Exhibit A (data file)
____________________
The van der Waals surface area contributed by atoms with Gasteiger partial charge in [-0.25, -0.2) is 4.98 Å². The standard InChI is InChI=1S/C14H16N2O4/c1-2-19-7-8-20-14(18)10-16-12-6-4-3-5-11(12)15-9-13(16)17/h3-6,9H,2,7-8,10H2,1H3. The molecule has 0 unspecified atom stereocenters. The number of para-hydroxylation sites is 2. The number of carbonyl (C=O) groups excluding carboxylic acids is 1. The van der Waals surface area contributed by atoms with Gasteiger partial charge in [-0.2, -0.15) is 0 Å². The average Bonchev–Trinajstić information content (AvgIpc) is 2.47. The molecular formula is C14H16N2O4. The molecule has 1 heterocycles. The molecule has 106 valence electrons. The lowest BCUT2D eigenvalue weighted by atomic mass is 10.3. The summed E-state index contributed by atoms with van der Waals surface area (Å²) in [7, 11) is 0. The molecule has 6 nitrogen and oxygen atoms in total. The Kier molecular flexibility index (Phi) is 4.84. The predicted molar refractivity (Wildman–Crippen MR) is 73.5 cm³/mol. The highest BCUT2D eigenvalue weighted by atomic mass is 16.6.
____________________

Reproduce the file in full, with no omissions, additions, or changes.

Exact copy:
The van der Waals surface area contributed by atoms with Gasteiger partial charge in [-0.25, -0.2) is 4.98 Å². The standard InChI is InChI=1S/C14H16N2O4/c1-2-19-7-8-20-14(18)10-16-12-6-4-3-5-11(12)15-9-13(16)17/h3-6,9H,2,7-8,10H2,1H3. The molecule has 0 unspecified atom stereocenters. The number of para-hydroxylation sites is 2. The number of carbonyl (C=O) groups excluding carboxylic acids is 1. The van der Waals surface area contributed by atoms with Gasteiger partial charge in [-0.2, -0.15) is 0 Å². The average Bonchev–Trinajstić information content (AvgIpc) is 2.47. The molecular formula is C14H16N2O4. The molecule has 1 heterocycles. The molecule has 106 valence electrons. The lowest BCUT2D eigenvalue weighted by atomic mass is 10.3. The summed E-state index contributed by atoms with van der Waals surface area (Å²) in [7, 11) is 0. The molecule has 6 nitrogen and oxygen atoms in total. The Kier molecular flexibility index (Phi) is 4.84. The predicted molar refractivity (Wildman–Crippen MR) is 73.5 cm³/mol. The highest BCUT2D eigenvalue weighted by atomic mass is 16.6.